NCPA - National Center for Policy Analysis

Politicians Cash In On ATMs

July 14, 1997

What sets banks' automatic teller machines apart from the normal laws of market competition and economics? Nothing, economists say. But the fact that banks charge fees for their use has angered some consumers, and some politicians are crusading against it.

Sen. Alfonse D'Amato (R-NY), up for reelection next year, wants to prohibit ATMs owned by one financial institution from charging fees when customers of other financial institutions want to use them.

  • Some 54 percent of all ATMs charge such fees, according to a General Accounting Office report.
  • The fees can range from $1 per transaction to $2.50 or more -- admittedly a source of annoyance to customers of those banks which impose the charges.
  • Since the machines are expensive, each ATM needs at least 3,000 non-fee transactions a month to break even -- but only 500 transactions per month if fees are charged.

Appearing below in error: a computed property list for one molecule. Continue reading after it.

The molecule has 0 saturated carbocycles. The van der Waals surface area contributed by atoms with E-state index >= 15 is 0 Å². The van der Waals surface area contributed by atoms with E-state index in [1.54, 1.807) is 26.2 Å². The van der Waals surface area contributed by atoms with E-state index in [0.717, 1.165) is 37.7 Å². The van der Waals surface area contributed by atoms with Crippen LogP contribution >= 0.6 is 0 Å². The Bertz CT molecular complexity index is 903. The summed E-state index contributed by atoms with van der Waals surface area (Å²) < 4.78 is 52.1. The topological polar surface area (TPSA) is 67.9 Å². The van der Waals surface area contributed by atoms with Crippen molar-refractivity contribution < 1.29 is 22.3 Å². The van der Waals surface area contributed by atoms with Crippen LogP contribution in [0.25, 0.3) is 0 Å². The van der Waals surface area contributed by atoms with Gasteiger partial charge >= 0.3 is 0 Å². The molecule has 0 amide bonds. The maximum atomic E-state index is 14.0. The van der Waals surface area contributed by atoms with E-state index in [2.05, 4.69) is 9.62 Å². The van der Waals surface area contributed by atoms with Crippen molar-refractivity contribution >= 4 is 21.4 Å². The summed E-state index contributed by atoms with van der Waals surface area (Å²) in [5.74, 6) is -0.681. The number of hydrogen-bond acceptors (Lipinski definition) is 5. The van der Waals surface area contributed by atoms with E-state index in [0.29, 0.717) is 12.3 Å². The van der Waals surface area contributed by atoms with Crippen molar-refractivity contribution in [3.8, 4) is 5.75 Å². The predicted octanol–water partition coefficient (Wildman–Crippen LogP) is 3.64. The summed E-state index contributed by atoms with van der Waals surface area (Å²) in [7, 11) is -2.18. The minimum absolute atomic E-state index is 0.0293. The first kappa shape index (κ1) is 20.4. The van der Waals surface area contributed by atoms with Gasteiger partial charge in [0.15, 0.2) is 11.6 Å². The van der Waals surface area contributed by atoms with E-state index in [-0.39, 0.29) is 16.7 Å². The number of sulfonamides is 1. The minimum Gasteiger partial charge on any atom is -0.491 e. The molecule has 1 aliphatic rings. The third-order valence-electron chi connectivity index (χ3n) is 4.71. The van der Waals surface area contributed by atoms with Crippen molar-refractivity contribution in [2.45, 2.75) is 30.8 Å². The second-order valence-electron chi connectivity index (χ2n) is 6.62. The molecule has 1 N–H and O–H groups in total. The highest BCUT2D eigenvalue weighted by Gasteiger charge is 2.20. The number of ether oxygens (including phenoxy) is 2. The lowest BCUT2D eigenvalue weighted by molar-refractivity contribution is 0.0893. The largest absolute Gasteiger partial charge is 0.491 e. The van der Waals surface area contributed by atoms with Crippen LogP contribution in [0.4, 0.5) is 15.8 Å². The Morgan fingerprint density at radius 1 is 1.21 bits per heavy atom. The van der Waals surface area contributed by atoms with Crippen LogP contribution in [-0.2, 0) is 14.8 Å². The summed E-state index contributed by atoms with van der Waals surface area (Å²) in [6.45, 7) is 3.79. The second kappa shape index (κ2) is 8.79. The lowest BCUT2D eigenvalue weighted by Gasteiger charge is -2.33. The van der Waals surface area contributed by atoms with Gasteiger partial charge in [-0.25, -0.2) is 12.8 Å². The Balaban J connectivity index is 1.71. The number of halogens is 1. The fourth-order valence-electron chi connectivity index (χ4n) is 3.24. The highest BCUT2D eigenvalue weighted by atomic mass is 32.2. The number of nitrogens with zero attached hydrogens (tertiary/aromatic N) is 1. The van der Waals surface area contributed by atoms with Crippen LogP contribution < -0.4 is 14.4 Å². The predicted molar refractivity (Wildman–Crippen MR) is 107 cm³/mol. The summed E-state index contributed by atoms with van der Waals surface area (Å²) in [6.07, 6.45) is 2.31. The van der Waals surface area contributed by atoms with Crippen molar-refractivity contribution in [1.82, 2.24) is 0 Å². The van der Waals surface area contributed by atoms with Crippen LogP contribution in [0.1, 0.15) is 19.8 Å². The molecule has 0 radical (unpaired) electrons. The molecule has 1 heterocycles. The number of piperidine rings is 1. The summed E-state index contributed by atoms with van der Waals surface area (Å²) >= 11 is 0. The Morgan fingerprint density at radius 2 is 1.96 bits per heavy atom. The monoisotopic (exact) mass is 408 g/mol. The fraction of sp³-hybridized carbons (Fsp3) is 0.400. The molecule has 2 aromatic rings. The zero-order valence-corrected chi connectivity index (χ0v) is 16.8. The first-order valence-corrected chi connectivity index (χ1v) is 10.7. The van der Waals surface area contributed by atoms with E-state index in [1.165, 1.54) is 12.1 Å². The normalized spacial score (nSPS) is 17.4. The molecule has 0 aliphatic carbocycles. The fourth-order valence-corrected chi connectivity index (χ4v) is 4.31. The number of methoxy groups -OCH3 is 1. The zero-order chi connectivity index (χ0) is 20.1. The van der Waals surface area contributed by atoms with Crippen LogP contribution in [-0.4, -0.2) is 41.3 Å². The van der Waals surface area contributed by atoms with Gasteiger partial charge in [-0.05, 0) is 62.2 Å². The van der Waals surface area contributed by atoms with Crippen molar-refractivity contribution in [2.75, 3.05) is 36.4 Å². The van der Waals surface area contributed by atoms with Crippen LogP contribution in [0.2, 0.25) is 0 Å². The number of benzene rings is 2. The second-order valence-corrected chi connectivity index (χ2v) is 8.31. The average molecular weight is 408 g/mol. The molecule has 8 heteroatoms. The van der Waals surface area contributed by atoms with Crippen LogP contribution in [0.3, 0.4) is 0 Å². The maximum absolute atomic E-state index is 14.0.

• The consulting firm McKinsey & Co. estimates that ATMs have added $1.5 billion in costs to financial institutions but resulted in savings of only $200 million.

The Federal Reserve Board found that expenses have exceeded the income they have generated by an average of more than $10,000 per machine each year from 1991 to 1995.

Analysts say the fees permit banks to place ATMs in locations where they previously hadn't been profitable -- convenience stores, supermarkets, airports, sports stadium and elsewhere.

Critics of the ban-the-fee campaign say that activists will only wind up denying themselves and others a convenient, time-saving option.

Source: John Charles Bradbury (George Mason University), "Ban Fees, and You Banish ATMs," Wall Street Journal, July 14, 1997.


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